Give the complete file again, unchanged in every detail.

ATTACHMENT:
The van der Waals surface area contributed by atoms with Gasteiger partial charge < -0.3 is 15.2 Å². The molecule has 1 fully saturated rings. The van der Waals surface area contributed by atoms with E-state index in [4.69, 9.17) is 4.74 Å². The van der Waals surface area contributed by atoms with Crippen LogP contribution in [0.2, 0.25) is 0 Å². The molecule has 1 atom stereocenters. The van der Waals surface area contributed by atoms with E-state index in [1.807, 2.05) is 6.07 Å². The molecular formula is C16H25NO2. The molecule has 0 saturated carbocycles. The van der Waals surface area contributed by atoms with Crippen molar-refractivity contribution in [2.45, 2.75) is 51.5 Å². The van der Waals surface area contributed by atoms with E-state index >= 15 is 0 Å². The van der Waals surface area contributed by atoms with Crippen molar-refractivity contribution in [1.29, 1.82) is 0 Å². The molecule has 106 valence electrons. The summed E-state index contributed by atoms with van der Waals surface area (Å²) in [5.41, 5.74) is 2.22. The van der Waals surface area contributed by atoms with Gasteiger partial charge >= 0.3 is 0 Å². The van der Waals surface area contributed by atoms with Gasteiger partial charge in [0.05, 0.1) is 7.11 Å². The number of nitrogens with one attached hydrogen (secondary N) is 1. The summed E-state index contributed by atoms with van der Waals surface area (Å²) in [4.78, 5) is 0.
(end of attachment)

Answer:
The van der Waals surface area contributed by atoms with Gasteiger partial charge < -0.3 is 15.2 Å². The molecule has 1 fully saturated rings. The van der Waals surface area contributed by atoms with E-state index in [4.69, 9.17) is 4.74 Å². The van der Waals surface area contributed by atoms with Crippen LogP contribution in [0.2, 0.25) is 0 Å². The molecule has 1 atom stereocenters. The van der Waals surface area contributed by atoms with E-state index in [1.807, 2.05) is 6.07 Å². The molecular formula is C16H25NO2. The molecule has 0 saturated carbocycles. The van der Waals surface area contributed by atoms with Crippen molar-refractivity contribution in [2.45, 2.75) is 51.5 Å². The van der Waals surface area contributed by atoms with E-state index >= 15 is 0 Å². The van der Waals surface area contributed by atoms with Crippen molar-refractivity contribution in [1.29, 1.82) is 0 Å². The molecule has 106 valence electrons. The summed E-state index contributed by atoms with van der Waals surface area (Å²) in [5.41, 5.74) is 2.22. The van der Waals surface area contributed by atoms with Gasteiger partial charge >= 0.3 is 0 Å². The van der Waals surface area contributed by atoms with Gasteiger partial charge in [0.05, 0.1) is 7.11 Å². The number of nitrogens with one attached hydrogen (secondary N) is 1. The summed E-state index contributed by atoms with van der Waals surface area (Å²) in [4.78, 5) is 0.